Not long after the U.S. subprime crisis hit the global financial markets, Dubai had its own subprime crisis when the United Arab Emirates’s investment and development engine, Dubai World, announced that it was seeking a six-month delay in paying creditors on nearly US$60 billion in debt. When the news broke, Dubai’s stock exchange plunged more than 7% while share prices of Dubai World tumbled almost 15%. Needless to say, big brother Abu Dhabi came to the rescue.
Less than two years later in May 2011, the subprime crisis in Dubai doesn’t seem to heal. Dubai’s property sector is still struggling. Emaar Properties, the builder of Burj Khalifa, the world’s tallest tower, was in such a bad shape that its 30% stake in Dubai Bank valued at Dh172 million ($47 million) would be wiped out if not for the help or bailout from Dubai’s government. For now Dubai’s property sector is toast. But even then with the escalating world food price, United Arab Emirates (UAE) may face a new problem – food crisis.
The U.A.E. depends heavily on imports to fill the gap between limited domestic food production and demand from a growing population base. Despite attempts to increase local production of food products in recent years the U.A.E. still imports an estimated 90% of its total food requirements, a figure amounting to a hefty Dh34 billion a year. The majority of its annual food import come from United States, France, United Kingdom, Germany and Canada.
Local agricultural production is limited and includes chicken, eggs, dairy products, local date and some vegetables. Even then its produced eggs taste very different from the one you’re eating now. Interestingly UAE also produce its own food such as chicken nugget. But how the hell does UAE get all the resources. If you think the recent Japan Super Earthquake Tsunami created one hell of a havoc to the supply chain of its industry especially the automobile, the same can be said of UAE food supply chain, if ever there’s an earthquake here.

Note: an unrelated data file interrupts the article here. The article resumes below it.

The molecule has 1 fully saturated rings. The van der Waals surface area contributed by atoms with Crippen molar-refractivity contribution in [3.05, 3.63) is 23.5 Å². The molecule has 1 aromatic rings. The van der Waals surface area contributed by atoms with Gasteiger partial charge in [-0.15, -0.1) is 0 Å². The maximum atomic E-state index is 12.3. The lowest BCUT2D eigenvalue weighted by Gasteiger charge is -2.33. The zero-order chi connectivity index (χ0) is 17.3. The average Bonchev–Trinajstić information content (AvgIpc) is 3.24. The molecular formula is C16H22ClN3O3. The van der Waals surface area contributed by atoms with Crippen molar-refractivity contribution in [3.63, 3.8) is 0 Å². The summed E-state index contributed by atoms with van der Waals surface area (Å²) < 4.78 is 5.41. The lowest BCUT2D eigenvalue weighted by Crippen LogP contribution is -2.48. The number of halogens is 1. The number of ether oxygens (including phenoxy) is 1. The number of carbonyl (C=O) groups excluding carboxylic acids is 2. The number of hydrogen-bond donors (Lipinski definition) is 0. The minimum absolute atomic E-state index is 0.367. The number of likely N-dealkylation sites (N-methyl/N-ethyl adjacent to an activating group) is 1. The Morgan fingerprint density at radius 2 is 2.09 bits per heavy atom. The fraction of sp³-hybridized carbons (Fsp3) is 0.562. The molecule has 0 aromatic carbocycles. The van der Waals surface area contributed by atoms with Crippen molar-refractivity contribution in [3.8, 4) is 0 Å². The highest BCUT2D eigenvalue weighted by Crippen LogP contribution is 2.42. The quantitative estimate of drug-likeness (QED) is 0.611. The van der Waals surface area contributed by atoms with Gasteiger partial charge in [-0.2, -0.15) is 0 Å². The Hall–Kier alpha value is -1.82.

As strange as it sounds, UAE does produce chicken nugget although the chain is a complex one, not to mention the food chain is very vulnerable as can be seen at the Marmum Dairy Farm in Dubai. Besides label assuring Muslim customers that its contents are “Halal”, the box of chicken nuggets also lists the expiration date, nutritional information as well as a local stamp of quality – ” produced and packaged by Al Islami, United Arab Emirates.”
But there’s something else which is more mind-boggling. A simple box of chicken nuggets gets its 14 ingredients supply from 11 countries. The chicken is from Brazil, the bread crumbs from the United Kingdom and the wheat imported from Canada, Australia, Pakistan and Paraguay. Spain supplies the emulsifiers, Germany the salt and stabilisers, while the dextrin, which enhances crispness, is Chinese. The vegetable fat is processed in the UAE, but made from canola seeds imported from Canada. The spices, the flavour enhancer and textured vegetable protein are from India.
That’s how vulnerable yet adventurous UAE in producing a box of chicken nuggest. In a desert land that once survived on dates and camels’ milk, a breakup in any of its global web of suppliers, producers and farmers component would mean a breakdown in supplying the delicious family meal of chicken nuggets to the shelves of supermarkets and shops. In fact, UAE’s vulnerability was visible during 2008’s food crisis when prices of basic commodities such as flour and rice jumped by almost 60% so much so that the government intervened and introduced fixed prices.
Imports grew by more than 12 per cent in 2010 and the numbers are mind-boggling: more than Dh1 billion in olive oil, nuts and frozen meat from Spain were imported to the UAE last year; Dh54 million in Chilean apples; more than Dh1 billion in French foie gras, oysters, caviar and mineral water. In Dubai alone, food imports rose by 23.1 per cent last year to 5.2 million tonnes, according to Dubai Municipality. Until now, the government is still struggling on whether to import or to expand local agriculture by way of purchasing foreign agricultural land.
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